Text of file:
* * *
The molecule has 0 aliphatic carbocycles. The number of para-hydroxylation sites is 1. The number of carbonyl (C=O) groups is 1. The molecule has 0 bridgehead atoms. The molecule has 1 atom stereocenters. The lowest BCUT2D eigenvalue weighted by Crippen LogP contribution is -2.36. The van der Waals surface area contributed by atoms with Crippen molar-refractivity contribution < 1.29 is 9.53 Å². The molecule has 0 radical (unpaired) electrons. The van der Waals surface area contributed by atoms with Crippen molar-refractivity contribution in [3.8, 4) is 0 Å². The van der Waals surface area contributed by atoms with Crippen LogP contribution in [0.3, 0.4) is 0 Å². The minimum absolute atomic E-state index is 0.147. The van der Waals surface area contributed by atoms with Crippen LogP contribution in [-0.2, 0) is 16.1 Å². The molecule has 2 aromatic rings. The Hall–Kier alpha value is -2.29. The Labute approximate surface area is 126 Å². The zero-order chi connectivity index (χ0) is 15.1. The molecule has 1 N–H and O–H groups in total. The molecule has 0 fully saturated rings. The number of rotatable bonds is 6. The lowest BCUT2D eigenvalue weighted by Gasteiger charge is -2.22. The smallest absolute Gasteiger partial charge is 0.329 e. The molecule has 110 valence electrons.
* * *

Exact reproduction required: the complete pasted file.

The molecule has 0 aliphatic carbocycles. The number of para-hydroxylation sites is 1. The number of carbonyl (C=O) groups is 1. The molecule has 0 bridgehead atoms. The molecule has 1 atom stereocenters. The lowest BCUT2D eigenvalue weighted by Crippen LogP contribution is -2.36. The van der Waals surface area contributed by atoms with Crippen molar-refractivity contribution < 1.29 is 9.53 Å². The molecule has 0 radical (unpaired) electrons. The van der Waals surface area contributed by atoms with Crippen molar-refractivity contribution in [3.8, 4) is 0 Å². The van der Waals surface area contributed by atoms with Crippen LogP contribution in [0.3, 0.4) is 0 Å². The minimum absolute atomic E-state index is 0.147. The van der Waals surface area contributed by atoms with Crippen LogP contribution in [-0.2, 0) is 16.1 Å². The molecule has 2 aromatic rings. The Hall–Kier alpha value is -2.29. The Labute approximate surface area is 126 Å². The zero-order chi connectivity index (χ0) is 15.1. The molecule has 1 N–H and O–H groups in total. The molecule has 0 fully saturated rings. The number of rotatable bonds is 6. The lowest BCUT2D eigenvalue weighted by Gasteiger charge is -2.22. The smallest absolute Gasteiger partial charge is 0.329 e. The molecule has 110 valence electrons.